I don’t know how many craters the Moon has, but, thanks to Jules Verne, I do know that the best place to fly to the Moon from is Florida.
I was 12 when I read title? It was such an incredible novel, especially for a kid whose primary interests were game consoles and the girl who lived next door.
I always enjoyed reading, but some books affected me more than others. I never searched for a ring to destroy after I read Lord of the Rings, but I did get my first tattoo after I read The Girl with the Dragon Tattoo. I had to save money for 2 weeks to afford it.
But my favorite book and the one that had the greatest affect on me, also gave me the chance to discover my family motto. It was The Sands of Sakkara, by Glenn Meade. It was about how the German S.S. planned to kill President Roosevelt during WWII.
Without going into all the details about the blood, the bombings, and the death, it was a story about two friends, one German and the other American, who had been friends before the war. At the end of the book, the boyhood friends had to fight one another- something each had always feared. But the German said he had to do this because “Duty” was his family’s motto and duty was more meaningful than anything else. I don’t know why, but this chapter made a huge impression on me.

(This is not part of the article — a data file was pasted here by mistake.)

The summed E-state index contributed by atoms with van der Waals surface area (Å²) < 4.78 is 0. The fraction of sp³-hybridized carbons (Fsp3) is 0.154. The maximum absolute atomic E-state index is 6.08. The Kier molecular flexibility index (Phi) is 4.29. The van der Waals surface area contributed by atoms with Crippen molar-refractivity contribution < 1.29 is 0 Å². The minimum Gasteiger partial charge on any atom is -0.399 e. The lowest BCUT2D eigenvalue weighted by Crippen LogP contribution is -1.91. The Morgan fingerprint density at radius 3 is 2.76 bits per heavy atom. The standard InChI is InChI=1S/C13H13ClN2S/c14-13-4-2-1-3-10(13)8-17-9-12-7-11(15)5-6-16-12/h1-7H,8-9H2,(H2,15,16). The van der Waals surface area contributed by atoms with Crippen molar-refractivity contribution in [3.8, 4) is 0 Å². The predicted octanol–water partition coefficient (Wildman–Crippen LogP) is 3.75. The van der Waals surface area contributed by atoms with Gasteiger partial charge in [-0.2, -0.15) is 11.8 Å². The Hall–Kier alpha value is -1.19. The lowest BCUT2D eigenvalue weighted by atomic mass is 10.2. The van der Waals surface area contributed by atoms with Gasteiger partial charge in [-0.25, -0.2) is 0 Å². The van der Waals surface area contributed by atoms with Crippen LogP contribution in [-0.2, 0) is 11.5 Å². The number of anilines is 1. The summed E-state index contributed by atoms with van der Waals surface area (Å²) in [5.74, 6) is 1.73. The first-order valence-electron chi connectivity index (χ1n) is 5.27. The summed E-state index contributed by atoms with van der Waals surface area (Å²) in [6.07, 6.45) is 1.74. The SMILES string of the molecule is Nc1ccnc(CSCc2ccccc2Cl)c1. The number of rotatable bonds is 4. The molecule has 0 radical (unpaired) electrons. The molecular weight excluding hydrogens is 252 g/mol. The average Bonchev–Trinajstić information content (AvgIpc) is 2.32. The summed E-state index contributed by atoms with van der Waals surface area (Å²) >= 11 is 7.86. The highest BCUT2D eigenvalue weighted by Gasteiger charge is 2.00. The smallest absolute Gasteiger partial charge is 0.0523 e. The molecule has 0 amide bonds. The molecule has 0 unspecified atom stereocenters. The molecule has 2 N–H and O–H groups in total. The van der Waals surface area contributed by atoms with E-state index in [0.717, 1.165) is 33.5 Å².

This sort of thing – a family motto, legacy or royal lineage- is probably important for everyone.
The night I finished this book, we had a lovely dinner in the larger room of our little home. In front of the old soccer highlights program on television, my father ate his favorite meal – lentil soup.
There was also white kidney bean stew, which is a traditional dinner in my family. Of course it was served with rice. And red onions. Beans, white rice, and red onions: a feast for poor people.
At the end of dinner, I talked about the book as a way of adding some limited intellectual experience to our lives, because I knew my father liked stories about war and honor. I wondered if maybe we had a family motto as well. After my brother talked about some of his marital problems, I asked my father:
“Dad, do we have a family motto?” He finished his soup and cleaned his mouth gently with a napkin. Then he moved closer to me, as if he wanted to emphasize what he was about to say. “Yes, of course we do. It’s ‘get fucked’” he answered.
This was 2 years ago. I haven’t seen him for almost as long. When I was a child, my father took me on to his lap for the last time. Neither of us knew then that it would be the last time and neither of us remembers exactly when it was. Unfortunately, one day we will see each other once more, and it will be for the last time. And it’s likely we won’t know then that it will be the last the last time either. Until then, I am going to hold on to my hope that I will be able to change my family motto. At least from “Get Fucked” to “Make Love” and maybe find some balance.
2018 New York
Author: Ahmet Bhattacharji Avsar